Darfur: Looking Forward


Darfur: Looking Forward

October 11, 2007

The news from the ground is bleaker than ever. The United Nations reports that the number of displaced people in Darfur is at its highest level yet and expected to rise. The already over-crowded camps continue to grow; since the beginning of the year, over 170,000 people have been displaced, some for a second or third time. Ongoing bombing by Sudanese government forces, attacks by militia, fighting between rebel groups and increasingly violent inter-communal clashes all contribute to the widespread insecurity.

Heavy rains are flooding the makeshift shelters of refugees, spreading malaria and further hampering the efforts of aid workers. For the first time since late 2004, malnutrition rates in many camps now exceed the emergency threshold set by the World Health Organization.

Despite such overwhelming suffering, the people of Darfur have not lost hope. Thousands cheered the U.N. Secretary-General Ban Ki-Moon as he made his first visits to the camps. He urged the international community to bring lasting peace and security to Darfur as quickly as possible.

Countries have offered a sufficient number of infantry troops and police for the newly-authorized U.N.-African Union peacekeeping force for Darfur (UNAMID). However, critical personnel, equipment and support operations are still lacking. UNAMID will formally take over the African Union mission at the end of this year, but full deployment of the 26,000-strong force could take many months longer. It will require the full cooperation and engagement of the international community to ensure that this happens swiftly and that attempts at obstruction by the Sudanese government are met with immediate consequences.

More than a year after the signing of the failed Darfur Peace Agreement, peace talks between the Sudanese government and rebel groups are now set to begin at the end of October. It will take the active, committed involvement of the U.S. and other stakeholders to help create a comprehensive settlement that addresses the needs of those affected by the conflict.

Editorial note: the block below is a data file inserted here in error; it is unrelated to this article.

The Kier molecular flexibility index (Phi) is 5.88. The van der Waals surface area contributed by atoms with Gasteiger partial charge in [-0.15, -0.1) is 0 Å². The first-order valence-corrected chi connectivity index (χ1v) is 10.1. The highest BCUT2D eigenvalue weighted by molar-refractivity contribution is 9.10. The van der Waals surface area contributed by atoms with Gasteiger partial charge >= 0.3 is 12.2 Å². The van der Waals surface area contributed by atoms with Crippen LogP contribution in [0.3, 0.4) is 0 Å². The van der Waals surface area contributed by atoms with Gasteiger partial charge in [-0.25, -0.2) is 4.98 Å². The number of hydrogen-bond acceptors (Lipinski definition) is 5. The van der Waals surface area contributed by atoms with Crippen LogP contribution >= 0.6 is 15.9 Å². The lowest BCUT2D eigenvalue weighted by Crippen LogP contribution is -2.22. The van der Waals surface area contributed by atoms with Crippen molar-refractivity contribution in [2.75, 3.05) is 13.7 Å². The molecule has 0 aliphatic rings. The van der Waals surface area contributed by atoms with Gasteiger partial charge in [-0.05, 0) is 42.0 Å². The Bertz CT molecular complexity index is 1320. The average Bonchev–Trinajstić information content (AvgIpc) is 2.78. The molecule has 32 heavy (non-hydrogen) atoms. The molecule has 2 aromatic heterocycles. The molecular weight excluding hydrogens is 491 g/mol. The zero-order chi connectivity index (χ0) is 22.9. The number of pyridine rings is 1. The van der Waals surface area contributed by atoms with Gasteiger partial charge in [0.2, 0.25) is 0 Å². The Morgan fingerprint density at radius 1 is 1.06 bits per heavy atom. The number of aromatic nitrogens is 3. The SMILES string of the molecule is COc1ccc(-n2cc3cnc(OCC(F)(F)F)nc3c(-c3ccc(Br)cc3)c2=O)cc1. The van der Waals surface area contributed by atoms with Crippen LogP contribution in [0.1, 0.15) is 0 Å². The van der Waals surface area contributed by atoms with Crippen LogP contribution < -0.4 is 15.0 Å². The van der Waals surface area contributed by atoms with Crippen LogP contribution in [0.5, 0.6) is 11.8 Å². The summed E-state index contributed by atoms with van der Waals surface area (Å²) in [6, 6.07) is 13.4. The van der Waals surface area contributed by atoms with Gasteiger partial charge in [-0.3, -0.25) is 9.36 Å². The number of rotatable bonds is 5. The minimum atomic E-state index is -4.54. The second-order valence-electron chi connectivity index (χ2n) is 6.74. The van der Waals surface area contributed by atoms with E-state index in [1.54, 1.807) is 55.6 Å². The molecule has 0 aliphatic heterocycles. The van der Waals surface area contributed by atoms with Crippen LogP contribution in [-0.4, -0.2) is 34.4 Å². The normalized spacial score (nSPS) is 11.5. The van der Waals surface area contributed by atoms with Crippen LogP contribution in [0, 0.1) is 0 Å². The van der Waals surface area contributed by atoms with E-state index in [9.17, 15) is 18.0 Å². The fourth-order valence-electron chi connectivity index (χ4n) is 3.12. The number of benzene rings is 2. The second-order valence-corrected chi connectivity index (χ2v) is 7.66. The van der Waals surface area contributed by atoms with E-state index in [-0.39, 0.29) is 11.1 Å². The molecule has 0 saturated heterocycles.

In the meantime, the U.S. Senate may consider a measure to dramatically increase economic pressure on the Sudanese government. The Darfur Accountability and Divestment Act (H.R. 180) would prohibit U.S. contracts with foreign companies that help to fund the Sudanese government’s genocidal campaign. This legislation passed the House of Representatives with overwhelming bi-partisan support in July and was introduced into the Senate in August, but objections from the Bush administration and a few powerful senators are preventing the legislation from coming to a vote.

American Jewish World Service President Ruth Messinger recently returned from the Darfur-Chad border, where she traveled as part of a delegation with Dream for Darfur. The group recently released a report from this mission , titled “Genocide in Slow Motion: How Darfur’s Refugees are Dying a Protracted Death.” The report details their observations on the situation of people living in the camps, and outlines recommendations that the international community must take to end the genocide. Click here to read the report in full.